Good Charts Workbook: Tips, Tools, and Exercises for Making Better Data Visualizations

by Scott Berinato

A good visual representation of data can be invaluable for communicating the meaning behind the numbers. This book walks the reader through the thought process and choices in creating visualizations for a variety of cases. “It’s rare you don’t have to make a trade-off to create a good chart… Most of the time there isn’t one right answer, one right chart.” The main topics covered in the book are clarity, color, chart types, and persuasion.

Clarity. Berinato emphasizes decluttering to put the focus on what you want to communicate. “Take stuff away… Remove redundancy… Limit color and eye travel… Use your headline to describe the main idea of a chart, not its structure.”

“If you find yourself using text captions to explain parts of your visual… then the chart isn’t clear. A clear chart communicates its ideas with little or no intervention. It stands on its own.”

“In general, simplicity leads to clarity, but sometimes less is less. Simplicity fails when we’re forced to stop and think about what we’re looking at. If the audience is asking for information that’s not there, the chart is probably too simple.”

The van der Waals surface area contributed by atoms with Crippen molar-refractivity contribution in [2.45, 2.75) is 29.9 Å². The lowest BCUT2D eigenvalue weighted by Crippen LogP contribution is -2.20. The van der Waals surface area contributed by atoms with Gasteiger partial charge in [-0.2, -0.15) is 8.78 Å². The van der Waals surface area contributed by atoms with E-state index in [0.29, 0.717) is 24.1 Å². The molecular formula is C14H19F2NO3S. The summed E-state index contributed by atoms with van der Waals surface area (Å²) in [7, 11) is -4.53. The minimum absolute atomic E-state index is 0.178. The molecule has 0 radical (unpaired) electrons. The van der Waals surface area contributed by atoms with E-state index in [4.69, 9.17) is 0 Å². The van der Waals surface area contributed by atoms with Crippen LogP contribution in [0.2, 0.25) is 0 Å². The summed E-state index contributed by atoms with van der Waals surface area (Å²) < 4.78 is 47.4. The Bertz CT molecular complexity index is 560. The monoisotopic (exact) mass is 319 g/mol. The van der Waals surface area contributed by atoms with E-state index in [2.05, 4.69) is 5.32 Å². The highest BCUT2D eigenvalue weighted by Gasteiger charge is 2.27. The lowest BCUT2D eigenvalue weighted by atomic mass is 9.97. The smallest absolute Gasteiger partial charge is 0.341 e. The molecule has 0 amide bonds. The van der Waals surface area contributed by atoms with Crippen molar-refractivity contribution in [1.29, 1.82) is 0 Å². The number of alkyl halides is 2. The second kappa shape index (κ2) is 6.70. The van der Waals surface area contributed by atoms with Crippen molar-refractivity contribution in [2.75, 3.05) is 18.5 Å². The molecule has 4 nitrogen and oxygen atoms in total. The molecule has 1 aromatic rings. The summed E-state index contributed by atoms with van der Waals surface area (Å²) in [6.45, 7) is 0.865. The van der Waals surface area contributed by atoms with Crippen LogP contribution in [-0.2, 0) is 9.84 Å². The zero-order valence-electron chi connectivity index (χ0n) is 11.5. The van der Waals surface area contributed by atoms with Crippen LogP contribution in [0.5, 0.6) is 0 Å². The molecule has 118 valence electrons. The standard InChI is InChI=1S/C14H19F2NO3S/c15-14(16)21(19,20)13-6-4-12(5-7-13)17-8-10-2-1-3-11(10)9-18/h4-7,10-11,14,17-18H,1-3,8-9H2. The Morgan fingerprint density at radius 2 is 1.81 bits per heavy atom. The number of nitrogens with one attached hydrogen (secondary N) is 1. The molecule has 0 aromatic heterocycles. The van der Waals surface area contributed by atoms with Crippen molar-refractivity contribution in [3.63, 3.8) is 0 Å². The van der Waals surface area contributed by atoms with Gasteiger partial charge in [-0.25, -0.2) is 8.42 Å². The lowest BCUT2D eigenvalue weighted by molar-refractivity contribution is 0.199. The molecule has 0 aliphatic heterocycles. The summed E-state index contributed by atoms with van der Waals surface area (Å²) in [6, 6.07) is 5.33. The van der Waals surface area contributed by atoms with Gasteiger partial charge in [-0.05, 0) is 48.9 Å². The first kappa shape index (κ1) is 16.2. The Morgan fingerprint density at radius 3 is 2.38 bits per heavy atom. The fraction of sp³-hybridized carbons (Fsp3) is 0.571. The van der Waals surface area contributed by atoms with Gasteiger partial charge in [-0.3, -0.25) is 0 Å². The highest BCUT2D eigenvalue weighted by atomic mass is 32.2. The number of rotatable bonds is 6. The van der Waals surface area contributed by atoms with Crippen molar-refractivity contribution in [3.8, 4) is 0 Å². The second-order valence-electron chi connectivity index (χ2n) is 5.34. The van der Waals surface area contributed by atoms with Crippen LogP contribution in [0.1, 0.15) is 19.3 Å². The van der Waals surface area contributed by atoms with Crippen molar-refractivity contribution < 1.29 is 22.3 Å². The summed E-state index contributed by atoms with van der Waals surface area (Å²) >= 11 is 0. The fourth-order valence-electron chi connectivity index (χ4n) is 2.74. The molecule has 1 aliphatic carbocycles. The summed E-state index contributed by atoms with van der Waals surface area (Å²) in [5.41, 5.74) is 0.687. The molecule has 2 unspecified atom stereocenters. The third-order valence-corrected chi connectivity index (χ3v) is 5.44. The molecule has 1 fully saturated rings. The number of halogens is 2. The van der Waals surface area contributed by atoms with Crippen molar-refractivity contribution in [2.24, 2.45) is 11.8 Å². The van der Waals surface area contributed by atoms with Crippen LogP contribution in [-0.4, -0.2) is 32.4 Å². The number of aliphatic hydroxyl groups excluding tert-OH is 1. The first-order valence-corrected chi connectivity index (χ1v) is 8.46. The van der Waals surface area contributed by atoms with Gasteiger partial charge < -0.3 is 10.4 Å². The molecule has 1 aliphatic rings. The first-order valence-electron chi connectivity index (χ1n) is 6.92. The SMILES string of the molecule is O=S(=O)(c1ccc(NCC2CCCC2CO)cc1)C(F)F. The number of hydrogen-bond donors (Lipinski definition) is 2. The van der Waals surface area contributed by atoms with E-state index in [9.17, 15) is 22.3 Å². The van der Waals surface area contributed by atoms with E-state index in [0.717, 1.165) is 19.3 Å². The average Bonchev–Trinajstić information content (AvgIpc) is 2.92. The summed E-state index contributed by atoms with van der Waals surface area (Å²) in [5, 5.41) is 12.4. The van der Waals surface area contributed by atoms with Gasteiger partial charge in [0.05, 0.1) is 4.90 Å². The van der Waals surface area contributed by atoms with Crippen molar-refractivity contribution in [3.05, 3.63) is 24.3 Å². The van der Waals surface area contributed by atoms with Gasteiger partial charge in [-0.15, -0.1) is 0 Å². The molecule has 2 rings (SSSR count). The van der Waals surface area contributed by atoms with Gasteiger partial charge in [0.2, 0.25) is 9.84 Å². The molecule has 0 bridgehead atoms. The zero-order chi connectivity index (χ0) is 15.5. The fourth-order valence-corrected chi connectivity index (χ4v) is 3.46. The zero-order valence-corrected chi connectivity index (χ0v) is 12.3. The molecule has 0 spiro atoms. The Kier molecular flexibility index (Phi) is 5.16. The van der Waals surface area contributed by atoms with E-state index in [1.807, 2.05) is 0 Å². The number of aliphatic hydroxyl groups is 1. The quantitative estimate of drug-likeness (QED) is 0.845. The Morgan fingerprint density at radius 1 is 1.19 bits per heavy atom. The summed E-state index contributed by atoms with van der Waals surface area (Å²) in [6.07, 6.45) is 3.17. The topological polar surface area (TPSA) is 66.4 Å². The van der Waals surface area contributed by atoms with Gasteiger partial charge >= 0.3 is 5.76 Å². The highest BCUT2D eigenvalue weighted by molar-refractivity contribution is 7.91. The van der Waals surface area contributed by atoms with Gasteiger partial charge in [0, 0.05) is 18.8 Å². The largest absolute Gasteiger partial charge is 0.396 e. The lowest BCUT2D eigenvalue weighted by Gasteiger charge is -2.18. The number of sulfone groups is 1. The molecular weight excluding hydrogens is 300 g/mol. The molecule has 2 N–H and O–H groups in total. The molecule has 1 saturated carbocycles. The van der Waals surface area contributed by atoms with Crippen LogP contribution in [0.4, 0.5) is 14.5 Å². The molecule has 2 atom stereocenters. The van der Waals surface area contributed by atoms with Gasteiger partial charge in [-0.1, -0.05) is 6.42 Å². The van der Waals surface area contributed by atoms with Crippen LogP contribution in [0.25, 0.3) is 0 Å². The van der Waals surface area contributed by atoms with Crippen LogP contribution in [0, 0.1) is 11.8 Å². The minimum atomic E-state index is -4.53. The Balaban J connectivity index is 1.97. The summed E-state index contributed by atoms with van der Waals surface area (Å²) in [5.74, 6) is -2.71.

“Stick to conventions. Just as with statistical charts, heuristics matter. Time generally still moves to the right. Red means hot or danger. Green is good or safe. Hierarchies go from top to bottom. Our minds are so familiar with these ideas that it’s disruptive to change them.”

Color. “If you have time to focus on improving only one thing in your charts, go after color.  Most software can’t intuit a good use of color for your context. It can’t know how you want to group variables… Thus software tends to give every variable its own, somewhat randomly assigned color… Most charts start with too much color… Rainbows are pretty, but in charts they’re usually a detriment. Keeping track of what each color represents is difficult, and all the colors beg equally for attention.”

“Text, labels, and other marks that aren’t part of the marks that are conveying the data information are best left black or gray.”